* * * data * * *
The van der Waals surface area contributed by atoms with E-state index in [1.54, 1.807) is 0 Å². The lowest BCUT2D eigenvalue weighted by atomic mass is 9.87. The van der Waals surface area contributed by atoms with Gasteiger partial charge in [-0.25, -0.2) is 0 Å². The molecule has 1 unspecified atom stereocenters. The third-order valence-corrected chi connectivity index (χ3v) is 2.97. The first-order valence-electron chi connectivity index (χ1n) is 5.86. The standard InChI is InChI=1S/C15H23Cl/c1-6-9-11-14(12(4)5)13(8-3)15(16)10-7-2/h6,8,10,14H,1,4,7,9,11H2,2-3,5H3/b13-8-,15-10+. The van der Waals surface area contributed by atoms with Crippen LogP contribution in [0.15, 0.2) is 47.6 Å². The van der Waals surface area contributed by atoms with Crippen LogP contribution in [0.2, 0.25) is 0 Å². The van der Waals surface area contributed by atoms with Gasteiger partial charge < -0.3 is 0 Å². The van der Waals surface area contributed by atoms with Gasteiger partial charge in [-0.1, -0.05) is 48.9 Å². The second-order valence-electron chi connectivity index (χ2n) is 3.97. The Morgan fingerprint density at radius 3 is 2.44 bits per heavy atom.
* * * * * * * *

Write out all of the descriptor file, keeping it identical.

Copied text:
The van der Waals surface area contributed by atoms with E-state index in [1.54, 1.807) is 0 Å². The lowest BCUT2D eigenvalue weighted by atomic mass is 9.87. The van der Waals surface area contributed by atoms with Gasteiger partial charge in [-0.25, -0.2) is 0 Å². The molecule has 1 unspecified atom stereocenters. The third-order valence-corrected chi connectivity index (χ3v) is 2.97. The first-order valence-electron chi connectivity index (χ1n) is 5.86. The standard InChI is InChI=1S/C15H23Cl/c1-6-9-11-14(12(4)5)13(8-3)15(16)10-7-2/h6,8,10,14H,1,4,7,9,11H2,2-3,5H3/b13-8-,15-10+. The van der Waals surface area contributed by atoms with Crippen LogP contribution in [0.15, 0.2) is 47.6 Å². The van der Waals surface area contributed by atoms with Crippen LogP contribution in [0.2, 0.25) is 0 Å². The van der Waals surface area contributed by atoms with Gasteiger partial charge < -0.3 is 0 Å². The van der Waals surface area contributed by atoms with Gasteiger partial charge in [-0.1, -0.05) is 48.9 Å². The second-order valence-electron chi connectivity index (χ2n) is 3.97. The Morgan fingerprint density at radius 3 is 2.44 bits per heavy atom.